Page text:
History (category filter × )

World's oldest string of yarn shows Neanderthals were smarter than we thought

edition.cnn.com
  • Scientists are not so sure anymore about just how intelligent Neanderthals were, after the discovery of the world’s first evidence of textile and cord making.
  • The evidence is a 6mm (0.24 inches) cord fragment, made of three bundles of fibers, and twisted and wrapped around a stone tool.
  • It dates 41,000 to 52,000 years ago, and is likely made from fibers taken from the inner bark of a tree.
  • What’s exciting about it, is that it takes significant intelligence to locate the right fiber, take the right amount, make yarn, or even see the need for cords in the first place.
  • Due to this and other discoveries, experts say, it’s becoming increasingly clear that Neanderthals were cognitive equals of modern humans.

Three human-like species lived side-by-side in ancient Africa

bbc.com
  • Scientists studying the Drimolen Cave Complex, a place full of informative fossils, provide new evidence that human evolution was not a linear process.
  • This, and other studies that have been posted in recent weeks, shows that there were several types of ancient hominins living together in Africa.
  • One of the findings shows that homo erectus, previously assumed to come from Eastern Africa, actually lived in South Africa, too.
  • Homo erectus may have been the first species to migrate out of Africa into the rest of the world, and studies like this help us understand how it happened.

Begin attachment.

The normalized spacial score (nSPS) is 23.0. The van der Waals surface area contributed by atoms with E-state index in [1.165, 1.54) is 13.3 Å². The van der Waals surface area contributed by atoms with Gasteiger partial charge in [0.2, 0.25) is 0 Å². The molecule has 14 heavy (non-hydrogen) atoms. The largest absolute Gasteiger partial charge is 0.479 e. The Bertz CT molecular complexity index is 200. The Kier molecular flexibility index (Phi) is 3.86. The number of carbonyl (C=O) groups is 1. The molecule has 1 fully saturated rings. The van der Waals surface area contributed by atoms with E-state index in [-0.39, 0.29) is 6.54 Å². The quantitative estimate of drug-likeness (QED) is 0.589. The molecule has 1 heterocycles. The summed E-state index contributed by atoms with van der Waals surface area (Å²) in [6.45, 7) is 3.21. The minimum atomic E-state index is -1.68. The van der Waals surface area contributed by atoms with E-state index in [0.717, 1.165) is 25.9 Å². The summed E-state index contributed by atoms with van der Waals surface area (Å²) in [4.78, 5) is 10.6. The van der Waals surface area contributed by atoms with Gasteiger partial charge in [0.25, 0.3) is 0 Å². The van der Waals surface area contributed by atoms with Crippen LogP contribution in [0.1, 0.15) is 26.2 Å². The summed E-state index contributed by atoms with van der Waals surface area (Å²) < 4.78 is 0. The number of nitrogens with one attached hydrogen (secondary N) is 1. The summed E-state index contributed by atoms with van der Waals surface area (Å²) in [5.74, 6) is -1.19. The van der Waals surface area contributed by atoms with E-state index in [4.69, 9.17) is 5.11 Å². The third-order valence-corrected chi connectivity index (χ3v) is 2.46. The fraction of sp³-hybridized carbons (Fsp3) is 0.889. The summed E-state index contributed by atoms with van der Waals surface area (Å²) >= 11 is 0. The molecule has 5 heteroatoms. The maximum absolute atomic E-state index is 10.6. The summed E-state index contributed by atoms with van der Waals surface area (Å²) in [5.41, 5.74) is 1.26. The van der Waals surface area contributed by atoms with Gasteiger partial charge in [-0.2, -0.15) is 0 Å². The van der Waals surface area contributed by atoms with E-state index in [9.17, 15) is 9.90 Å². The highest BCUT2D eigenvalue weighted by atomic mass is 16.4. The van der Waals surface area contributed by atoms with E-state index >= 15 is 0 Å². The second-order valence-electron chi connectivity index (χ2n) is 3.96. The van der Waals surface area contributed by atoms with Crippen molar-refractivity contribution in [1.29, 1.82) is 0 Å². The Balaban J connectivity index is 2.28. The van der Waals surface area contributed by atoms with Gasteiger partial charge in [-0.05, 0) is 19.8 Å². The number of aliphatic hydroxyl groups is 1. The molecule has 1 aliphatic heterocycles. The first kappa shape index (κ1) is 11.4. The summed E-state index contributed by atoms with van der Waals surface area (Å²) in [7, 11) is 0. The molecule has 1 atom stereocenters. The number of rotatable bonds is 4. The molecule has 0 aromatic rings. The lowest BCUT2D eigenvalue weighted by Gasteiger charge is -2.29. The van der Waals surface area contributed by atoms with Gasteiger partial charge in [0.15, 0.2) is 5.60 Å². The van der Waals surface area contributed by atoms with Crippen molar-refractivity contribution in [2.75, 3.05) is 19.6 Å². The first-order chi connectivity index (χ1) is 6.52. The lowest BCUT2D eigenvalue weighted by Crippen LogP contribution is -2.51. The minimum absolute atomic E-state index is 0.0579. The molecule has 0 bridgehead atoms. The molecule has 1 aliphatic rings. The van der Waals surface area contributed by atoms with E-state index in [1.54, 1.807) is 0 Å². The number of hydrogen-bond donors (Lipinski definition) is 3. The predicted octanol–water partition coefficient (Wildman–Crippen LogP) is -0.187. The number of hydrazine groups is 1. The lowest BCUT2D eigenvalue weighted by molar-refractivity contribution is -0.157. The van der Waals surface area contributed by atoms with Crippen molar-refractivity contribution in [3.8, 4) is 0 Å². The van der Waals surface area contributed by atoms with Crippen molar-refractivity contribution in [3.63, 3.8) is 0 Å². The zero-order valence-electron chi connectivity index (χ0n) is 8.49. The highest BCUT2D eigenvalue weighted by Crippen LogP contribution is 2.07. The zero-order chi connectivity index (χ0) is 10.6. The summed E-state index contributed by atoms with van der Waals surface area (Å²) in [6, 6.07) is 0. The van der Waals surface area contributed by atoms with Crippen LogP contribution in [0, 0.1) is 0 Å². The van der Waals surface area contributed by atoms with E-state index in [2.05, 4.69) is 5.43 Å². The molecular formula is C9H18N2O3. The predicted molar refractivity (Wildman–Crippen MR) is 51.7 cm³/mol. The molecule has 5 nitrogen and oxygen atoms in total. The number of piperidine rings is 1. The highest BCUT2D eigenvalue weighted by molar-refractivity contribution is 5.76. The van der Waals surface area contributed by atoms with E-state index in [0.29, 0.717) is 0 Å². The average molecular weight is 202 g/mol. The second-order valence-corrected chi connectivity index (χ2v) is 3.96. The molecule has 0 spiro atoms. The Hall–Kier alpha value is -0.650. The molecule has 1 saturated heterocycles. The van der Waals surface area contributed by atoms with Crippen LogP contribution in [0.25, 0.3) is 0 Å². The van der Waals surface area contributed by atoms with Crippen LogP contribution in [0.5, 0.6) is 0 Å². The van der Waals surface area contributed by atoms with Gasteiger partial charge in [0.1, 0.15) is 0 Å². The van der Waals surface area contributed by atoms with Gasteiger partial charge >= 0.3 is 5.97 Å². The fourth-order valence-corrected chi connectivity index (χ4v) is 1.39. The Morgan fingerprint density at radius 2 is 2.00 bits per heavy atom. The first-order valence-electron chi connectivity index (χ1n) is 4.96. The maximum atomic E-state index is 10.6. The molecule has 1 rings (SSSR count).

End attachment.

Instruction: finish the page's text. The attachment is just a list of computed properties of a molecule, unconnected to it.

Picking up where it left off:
Ancestor of all animals identified in Australian fossils

phys.org
  • First ancestor of most animals, including humans, has been discovered—Ikaria wariootia had a mouth, anus, gut, and a bilaterian body plan.
  • Bilateral symmetry was a critical step in evolution, enabling organisms to move purposefully, but so far the first organism to develop it wasn’t known.
  • Ikaria wariootia was discovered through careful analysis of 555 million-year-old samples.
  • It was a wormlike creature, up to 7mm (0.27in) long, with a distinct head and tail, as well as faintly grooved musculature.
  • This discovery confirms what evolutionary biologists previously predicted.

Humans survived off rodents in the mountains during the last ice age, study says

edition.cnn.com
  • 45,000 years ago, during the Paleoithic era, some humans settled in the Bale Mountains (~4,000 meters) to survive the last ice age.
  • This shows that humans started living at high altitudes much earlier than previously believed.
  • Melting glaciers gave them water, and they hunted giant mole rats with obsidian tools.
  • The discovery might be an explanation for why some people living in Ethiopia today are able to prosper in low oxygen levels.

Historian unearths solid evidence for the Armenian Genocide

eurekalert.org
  • Historian uses signature analysis to confirm that two letters regarding the Armenian genocide were written by Bahaettin Shakir, one of the orchestrators of the tragedy.
  • The analysis was carried out by a leading Turkish historian, on documents from the Ottoman Archives.
  • 1.5 million Armenians were exterminated during and after World War I, but present day Turkey continues to contest the figures and the “orchestrated genocide” label.
  • The denial hinges on poor archives from that period, and the UN urges the Turkish government to reinvestigate the tragedy, establish truth and make reparations.

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  • Cosmos Cosmos (30) Huge explosion, second only to the Big Bang, discovered 390 million light years from Earth
  • History History (17) World's oldest string of yarn shows Neanderthals were smarter than we thought
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  • Medicine Medicine (70) Anesthesia's effect on consciousness solved, settling century-old scientific debate
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